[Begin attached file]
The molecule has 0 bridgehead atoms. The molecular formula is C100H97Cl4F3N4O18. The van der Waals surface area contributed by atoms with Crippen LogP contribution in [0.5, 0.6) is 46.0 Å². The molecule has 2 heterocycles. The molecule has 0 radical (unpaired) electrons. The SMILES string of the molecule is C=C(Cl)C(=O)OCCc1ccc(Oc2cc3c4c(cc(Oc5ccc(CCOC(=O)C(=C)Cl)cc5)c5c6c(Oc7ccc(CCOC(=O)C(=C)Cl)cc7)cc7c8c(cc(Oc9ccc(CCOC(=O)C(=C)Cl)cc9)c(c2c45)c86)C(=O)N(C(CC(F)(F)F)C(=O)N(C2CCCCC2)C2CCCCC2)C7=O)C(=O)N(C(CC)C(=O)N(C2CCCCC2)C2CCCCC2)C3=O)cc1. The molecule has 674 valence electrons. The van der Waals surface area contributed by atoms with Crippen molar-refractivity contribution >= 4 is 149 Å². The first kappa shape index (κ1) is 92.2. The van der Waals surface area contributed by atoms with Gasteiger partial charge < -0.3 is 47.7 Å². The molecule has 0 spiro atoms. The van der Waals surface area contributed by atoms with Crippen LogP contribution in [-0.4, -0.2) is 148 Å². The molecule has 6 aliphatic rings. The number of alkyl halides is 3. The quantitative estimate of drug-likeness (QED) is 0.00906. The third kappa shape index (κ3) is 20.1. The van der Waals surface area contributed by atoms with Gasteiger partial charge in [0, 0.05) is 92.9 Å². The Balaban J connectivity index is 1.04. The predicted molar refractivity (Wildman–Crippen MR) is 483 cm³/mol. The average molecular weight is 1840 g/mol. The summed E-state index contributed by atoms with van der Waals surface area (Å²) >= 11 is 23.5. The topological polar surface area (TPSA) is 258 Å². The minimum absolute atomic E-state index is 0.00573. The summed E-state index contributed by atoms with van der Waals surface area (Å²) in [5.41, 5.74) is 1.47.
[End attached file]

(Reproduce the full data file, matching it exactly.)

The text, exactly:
The molecule has 0 bridgehead atoms. The molecular formula is C100H97Cl4F3N4O18. The van der Waals surface area contributed by atoms with Crippen LogP contribution in [0.5, 0.6) is 46.0 Å². The molecule has 2 heterocycles. The molecule has 0 radical (unpaired) electrons. The SMILES string of the molecule is C=C(Cl)C(=O)OCCc1ccc(Oc2cc3c4c(cc(Oc5ccc(CCOC(=O)C(=C)Cl)cc5)c5c6c(Oc7ccc(CCOC(=O)C(=C)Cl)cc7)cc7c8c(cc(Oc9ccc(CCOC(=O)C(=C)Cl)cc9)c(c2c45)c86)C(=O)N(C(CC(F)(F)F)C(=O)N(C2CCCCC2)C2CCCCC2)C7=O)C(=O)N(C(CC)C(=O)N(C2CCCCC2)C2CCCCC2)C3=O)cc1. The molecule has 674 valence electrons. The van der Waals surface area contributed by atoms with Crippen molar-refractivity contribution >= 4 is 149 Å². The first kappa shape index (κ1) is 92.2. The van der Waals surface area contributed by atoms with Gasteiger partial charge < -0.3 is 47.7 Å². The molecule has 0 spiro atoms. The van der Waals surface area contributed by atoms with Crippen LogP contribution in [-0.4, -0.2) is 148 Å². The molecule has 6 aliphatic rings. The number of alkyl halides is 3. The quantitative estimate of drug-likeness (QED) is 0.00906. The third kappa shape index (κ3) is 20.1. The van der Waals surface area contributed by atoms with Gasteiger partial charge in [0, 0.05) is 92.9 Å². The Balaban J connectivity index is 1.04. The predicted molar refractivity (Wildman–Crippen MR) is 483 cm³/mol. The average molecular weight is 1840 g/mol. The summed E-state index contributed by atoms with van der Waals surface area (Å²) >= 11 is 23.5. The topological polar surface area (TPSA) is 258 Å². The minimum absolute atomic E-state index is 0.00573. The summed E-state index contributed by atoms with van der Waals surface area (Å²) in [5.41, 5.74) is 1.47.